David Lowery, of Camper Van Beethoven and Cracker wrote “Letter to Emily White at NPR All Thing Songs Consider” last week that got a lot of attention on the net. The post currently has 533 comments, many of which try to justify stealing music with various self-serving excuses, even after Lowry carefully explained why stealing music is hurting musicians. Emily White had written “I Never Owned Any Music To Begin With” at NPR Music, confessing how she has 11,000 songs on her iPod but never bought more than 15 CDs in her life. Emily loves music and wants to work in the music business, but confesses she doesn’t pay for music. There are some fascinating comments for this blog post that’s well worth reading, but basically it comes down to telling hundreds of stories about why people don’t pay for music.
If all these people had their weekly paychecks stolen I wonder if they’d be so willing to admit to stealing other people’s pay?
Is there a solution to this problem?
In another post Lowery shows how it’s quicker to find music at iTunes and Amazon than to find copies to steal, disproving that people steal because it’s convenient. People steal music because they don’t want to pay. Lowery also showed that more music is available for sale than to steal, but that doesn’t seem to sway people either. Most folks just flat out just don’t want to buy music anymore.
Is there anything the record companies can do? Is there such a thing as music that can’t be stolen? Before the Internet LPs and cassettes could be copied, but not easily. The net lets people distribute stolen music easily. Unless we do away with the Internet it’s doubtful the music industry can stop piracy, even with DRM. So is this the end of the music industry?
I’ve bought 4 CDs this past month, but that’s a fluke, and one CD, Our Version of Events by Emeli Sandé, I bought two copies, one to give as a gift. But I primarily listen to Emeli via Rdio ($9.99/month). I could also listen to her by Rhapsody ($9.99/month) which is my backup streaming music service. So I’ve paid 4 times for the rights to listen to this one album. I could also listen to Spotify on my free account. And if I wanted to take the trouble, I’m sure I could track down a stolen copy. My point is Rdio is the absolute easiest way to listen to music. The only reason I bought the CD is because sometimes I want to hear the music played very loud on my big stereo at it’s best sonic version. But it’s a pain to keep up with CD and to play it. So I just use Rdio 99% of the time.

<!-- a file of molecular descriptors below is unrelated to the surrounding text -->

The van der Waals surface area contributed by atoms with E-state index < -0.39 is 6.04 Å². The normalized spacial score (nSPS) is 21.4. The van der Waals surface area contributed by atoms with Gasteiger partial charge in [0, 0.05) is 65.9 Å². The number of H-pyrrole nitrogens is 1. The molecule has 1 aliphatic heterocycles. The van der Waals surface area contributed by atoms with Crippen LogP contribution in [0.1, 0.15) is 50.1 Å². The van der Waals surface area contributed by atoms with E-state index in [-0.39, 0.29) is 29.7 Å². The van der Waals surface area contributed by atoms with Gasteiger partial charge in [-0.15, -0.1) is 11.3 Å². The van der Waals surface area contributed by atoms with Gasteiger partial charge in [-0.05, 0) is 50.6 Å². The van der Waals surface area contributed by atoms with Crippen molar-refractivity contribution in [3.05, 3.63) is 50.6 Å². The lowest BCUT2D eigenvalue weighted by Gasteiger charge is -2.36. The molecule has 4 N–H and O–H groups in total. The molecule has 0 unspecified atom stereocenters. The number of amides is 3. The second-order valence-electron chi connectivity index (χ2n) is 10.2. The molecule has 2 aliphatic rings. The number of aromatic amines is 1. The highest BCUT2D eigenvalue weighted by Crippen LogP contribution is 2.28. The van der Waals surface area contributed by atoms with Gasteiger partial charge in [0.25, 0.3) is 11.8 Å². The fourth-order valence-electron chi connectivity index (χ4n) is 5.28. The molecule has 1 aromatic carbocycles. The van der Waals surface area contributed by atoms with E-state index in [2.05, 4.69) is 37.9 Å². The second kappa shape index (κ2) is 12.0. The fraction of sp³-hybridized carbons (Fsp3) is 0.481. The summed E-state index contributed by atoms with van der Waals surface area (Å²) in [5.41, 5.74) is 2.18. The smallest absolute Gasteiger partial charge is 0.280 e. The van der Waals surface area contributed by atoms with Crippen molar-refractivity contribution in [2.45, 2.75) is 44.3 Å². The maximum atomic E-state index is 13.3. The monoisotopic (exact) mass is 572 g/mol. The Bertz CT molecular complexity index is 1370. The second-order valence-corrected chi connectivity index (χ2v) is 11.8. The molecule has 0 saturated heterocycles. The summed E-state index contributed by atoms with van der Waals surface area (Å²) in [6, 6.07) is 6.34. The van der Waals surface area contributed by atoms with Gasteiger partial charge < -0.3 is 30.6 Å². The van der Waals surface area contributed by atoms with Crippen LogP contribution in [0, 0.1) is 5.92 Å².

People can pay as little as $4.99 a month to legally listen to most music via Rdio, Rhapsody, Spotify, MOG and other streaming music services on a computer. So why do people choose to be thieves instead? I don’t know. Like Lowery points out, paid for music is far more convenient to use. They aren’t too cheap to pay $80 a month for a smartphone, but they won’t pay $10 a month to play the music they love on it.
I own two copies of all the Beatles CDs, the old ones and the new re-mastered ones, but I don’t play them because they aren’t on Rdio, and Rdio is too convenient. People who work so hard to steal music have no idea how easy it is to use legal music.
But there’s a problem with streaming subscription music – some artists don’t feel they pay enough. And that might be true. In the comments to Lowery’s post, one person wrote in they were paid $.0091 per stream from Rhapsody and $.0008 from Spotify. In other words, Rhapsody pays just under a cent per play and Spotify under one tenth of a cent per play.
For Our Version of Events I paid $8.99 for the CD. That’s just 64.21 cents for my favorite song, “River.” But that’s the whole cost which includes Amazon’s cut, the record company’s take and Emeli’s royalty. I don’t know how accurate these streaming play figures are, but it’s enough to give us an idea.
|“River” by Emeli Sandé||Cost to Buy/Play|
|Amazon CD||65 cents (whole cost)|
|Amazon MP3||99 cents (whole cost)|
|iTunes||129 cents (whole cost)|
|Rhapsody||.91 cents (royalty)|
|Spotify||.08 cents (royalty)|